China produces slightly less early rice in 2014


China Daily

China produced 34.01 million tons of early rice in 2014, a decrease of 125,000 tons, or 0.4 percent, from a year earlier, the National Bureau of Statistics said Friday in a statement.

BEIJING - China produced 34.01 million tons of early rice in 2014, a decrease of 125,000 tons, or 0.4 percent, from a year earlier, the National Bureau of Statistics (NBS) said Friday in a statement.

According to the NBS, China's early rice planting area for 2014 stood at 579.5 million hectares, 0.2 percent less than last year, with yield per hectare down 0.2 percent to 5.87 ton.

Huang Jiacai, a senior statistician with the NBS, said it was still a good harvest year for early rice given the unit yield is the second highest in history second only to 2013.

Nation's grainimports grow
Corn futuresprices skyrocket to 3-year highThe planting area remained stable thanks to favorable policies implemented in Central China's provinces of Hunan and Hubei, which led to an increase of planting areas in the two regions, he said.

Hunan is China's largest producer of early rice, with an output of 8.5 million tons and a planting area of 1.45 million hectares in 2014. Neighboring Jiangxi province ranked the second with an output of 8.2 million tons, according to the NBS.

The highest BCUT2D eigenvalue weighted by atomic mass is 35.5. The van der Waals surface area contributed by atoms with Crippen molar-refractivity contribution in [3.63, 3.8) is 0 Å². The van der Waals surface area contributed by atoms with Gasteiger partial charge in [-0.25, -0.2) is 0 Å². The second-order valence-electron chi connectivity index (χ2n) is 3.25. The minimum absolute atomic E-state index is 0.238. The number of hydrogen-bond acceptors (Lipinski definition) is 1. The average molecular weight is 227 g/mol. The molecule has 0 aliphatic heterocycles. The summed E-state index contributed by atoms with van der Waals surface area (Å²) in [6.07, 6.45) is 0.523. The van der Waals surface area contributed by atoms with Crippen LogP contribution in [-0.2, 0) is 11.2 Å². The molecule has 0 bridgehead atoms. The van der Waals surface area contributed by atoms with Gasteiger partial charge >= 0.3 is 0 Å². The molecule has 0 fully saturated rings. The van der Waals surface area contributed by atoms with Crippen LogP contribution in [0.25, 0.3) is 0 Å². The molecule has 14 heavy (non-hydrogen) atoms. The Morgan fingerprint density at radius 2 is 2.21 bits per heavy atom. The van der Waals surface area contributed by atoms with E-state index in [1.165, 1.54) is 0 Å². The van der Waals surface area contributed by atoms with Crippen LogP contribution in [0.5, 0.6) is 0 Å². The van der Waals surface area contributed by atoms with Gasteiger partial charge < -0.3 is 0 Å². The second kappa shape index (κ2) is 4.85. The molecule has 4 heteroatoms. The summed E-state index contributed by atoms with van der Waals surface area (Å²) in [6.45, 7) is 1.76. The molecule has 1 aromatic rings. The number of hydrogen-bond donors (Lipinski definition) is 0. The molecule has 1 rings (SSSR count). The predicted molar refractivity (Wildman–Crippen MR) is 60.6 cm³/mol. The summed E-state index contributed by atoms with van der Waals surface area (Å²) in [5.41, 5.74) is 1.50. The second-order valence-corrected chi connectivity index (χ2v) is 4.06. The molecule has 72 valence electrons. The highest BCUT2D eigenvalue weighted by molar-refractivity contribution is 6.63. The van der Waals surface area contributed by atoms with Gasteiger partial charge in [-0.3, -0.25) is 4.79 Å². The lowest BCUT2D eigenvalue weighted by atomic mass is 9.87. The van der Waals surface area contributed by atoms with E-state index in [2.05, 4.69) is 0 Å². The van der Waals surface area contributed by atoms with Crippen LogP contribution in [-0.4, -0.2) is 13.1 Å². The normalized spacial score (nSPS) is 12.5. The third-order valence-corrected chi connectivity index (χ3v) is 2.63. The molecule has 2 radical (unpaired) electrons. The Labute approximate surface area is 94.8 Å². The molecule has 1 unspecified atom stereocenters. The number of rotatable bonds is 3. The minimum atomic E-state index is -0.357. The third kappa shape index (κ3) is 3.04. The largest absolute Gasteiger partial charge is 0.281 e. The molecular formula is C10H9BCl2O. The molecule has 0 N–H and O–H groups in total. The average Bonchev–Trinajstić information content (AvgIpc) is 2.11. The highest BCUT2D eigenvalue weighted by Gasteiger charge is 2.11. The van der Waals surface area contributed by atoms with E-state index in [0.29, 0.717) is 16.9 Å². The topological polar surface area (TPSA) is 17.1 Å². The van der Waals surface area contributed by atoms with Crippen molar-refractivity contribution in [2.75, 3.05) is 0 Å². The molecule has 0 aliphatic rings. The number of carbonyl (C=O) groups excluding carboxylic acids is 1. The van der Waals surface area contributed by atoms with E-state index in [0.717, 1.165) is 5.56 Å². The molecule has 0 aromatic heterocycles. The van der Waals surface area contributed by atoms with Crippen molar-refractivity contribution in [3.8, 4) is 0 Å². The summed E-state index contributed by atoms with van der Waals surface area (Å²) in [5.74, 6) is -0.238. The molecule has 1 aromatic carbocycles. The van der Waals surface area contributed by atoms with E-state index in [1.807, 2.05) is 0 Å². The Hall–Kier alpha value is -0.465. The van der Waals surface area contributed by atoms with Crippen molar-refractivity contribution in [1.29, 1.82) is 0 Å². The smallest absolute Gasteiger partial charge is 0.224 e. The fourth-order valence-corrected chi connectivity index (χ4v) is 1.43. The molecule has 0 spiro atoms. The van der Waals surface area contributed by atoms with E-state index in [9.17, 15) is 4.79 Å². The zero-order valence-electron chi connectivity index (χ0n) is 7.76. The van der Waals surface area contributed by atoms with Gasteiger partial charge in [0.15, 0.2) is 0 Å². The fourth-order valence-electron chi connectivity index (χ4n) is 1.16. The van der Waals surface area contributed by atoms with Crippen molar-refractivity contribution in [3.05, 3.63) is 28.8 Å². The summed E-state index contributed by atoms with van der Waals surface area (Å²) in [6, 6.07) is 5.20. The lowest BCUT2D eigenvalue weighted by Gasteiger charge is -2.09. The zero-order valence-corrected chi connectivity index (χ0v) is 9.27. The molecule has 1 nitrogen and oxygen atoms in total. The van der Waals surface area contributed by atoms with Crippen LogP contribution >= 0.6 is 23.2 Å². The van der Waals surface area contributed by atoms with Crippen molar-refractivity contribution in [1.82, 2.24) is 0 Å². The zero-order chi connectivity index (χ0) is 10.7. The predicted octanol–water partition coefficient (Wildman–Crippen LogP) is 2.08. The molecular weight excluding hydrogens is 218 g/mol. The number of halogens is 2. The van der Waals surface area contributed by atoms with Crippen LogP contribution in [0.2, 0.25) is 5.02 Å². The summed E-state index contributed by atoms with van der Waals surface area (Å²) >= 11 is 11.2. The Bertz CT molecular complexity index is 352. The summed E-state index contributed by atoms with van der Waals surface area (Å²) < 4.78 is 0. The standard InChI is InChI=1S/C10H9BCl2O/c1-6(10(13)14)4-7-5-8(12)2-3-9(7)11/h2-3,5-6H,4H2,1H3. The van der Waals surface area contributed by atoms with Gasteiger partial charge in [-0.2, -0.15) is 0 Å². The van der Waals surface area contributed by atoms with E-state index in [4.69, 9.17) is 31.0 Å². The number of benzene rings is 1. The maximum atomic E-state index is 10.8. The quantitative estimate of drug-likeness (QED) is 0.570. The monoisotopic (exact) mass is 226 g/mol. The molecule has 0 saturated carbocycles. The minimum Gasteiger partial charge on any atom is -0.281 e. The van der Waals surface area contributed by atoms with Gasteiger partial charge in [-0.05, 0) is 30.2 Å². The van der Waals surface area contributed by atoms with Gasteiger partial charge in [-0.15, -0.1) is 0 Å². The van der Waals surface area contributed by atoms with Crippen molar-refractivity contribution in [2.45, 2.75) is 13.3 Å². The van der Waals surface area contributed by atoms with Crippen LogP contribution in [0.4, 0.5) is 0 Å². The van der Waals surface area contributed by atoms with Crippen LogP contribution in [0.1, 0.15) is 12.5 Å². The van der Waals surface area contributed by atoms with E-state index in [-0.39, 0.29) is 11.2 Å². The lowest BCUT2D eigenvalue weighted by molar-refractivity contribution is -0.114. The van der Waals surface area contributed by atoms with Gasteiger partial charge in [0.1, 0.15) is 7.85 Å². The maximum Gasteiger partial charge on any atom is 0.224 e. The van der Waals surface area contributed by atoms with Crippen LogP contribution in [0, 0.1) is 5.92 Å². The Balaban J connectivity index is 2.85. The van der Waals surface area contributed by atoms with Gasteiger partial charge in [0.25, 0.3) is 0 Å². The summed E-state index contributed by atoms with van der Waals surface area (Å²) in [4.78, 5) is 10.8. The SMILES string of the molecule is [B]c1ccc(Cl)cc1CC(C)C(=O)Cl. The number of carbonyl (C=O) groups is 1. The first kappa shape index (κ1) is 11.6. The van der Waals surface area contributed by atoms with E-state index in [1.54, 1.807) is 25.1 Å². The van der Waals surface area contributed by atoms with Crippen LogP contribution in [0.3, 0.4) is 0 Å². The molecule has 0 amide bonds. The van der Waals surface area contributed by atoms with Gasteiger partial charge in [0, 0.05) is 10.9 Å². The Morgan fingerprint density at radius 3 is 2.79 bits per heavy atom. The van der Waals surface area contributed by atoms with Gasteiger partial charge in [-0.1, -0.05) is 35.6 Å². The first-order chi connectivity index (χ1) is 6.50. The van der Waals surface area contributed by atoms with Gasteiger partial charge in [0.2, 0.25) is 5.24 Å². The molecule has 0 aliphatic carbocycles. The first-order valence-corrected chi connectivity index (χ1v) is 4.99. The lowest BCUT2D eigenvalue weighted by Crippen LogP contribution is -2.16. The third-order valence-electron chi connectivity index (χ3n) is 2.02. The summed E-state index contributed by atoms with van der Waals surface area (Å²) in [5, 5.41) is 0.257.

Early rice is mainly planted in eight central and southern provincial-level regions of China, including Hunan, Jiangxi, Guangxi, Guangdong, Hubei, Anhui, Fujian and Hainan.

China's total grain output consists of three parts -- early rice, summer grain and autumn production.

In 2013, China's total grain output expanded 2.1 percent year on year to hit 601.94 million tons, marking 10 years in a row for increased grain production.

Based on the data in 2013, early rice accounted for nearly 6 percent of total grain output.

The summer grain crops, mainly wheat and early-season rice, account for about 22 percent of China's total grain output. Autumn grain crops, which include corn and middle- and late-season rice, account for the remaining 72 percent.

China's grain self-sufficiency rate stood above 97 percent in 2013 and cereal imports reached 14 million tons, accounting for less than 2.6 percent of the country's cereal output, according to the Ministry of Agriculture.

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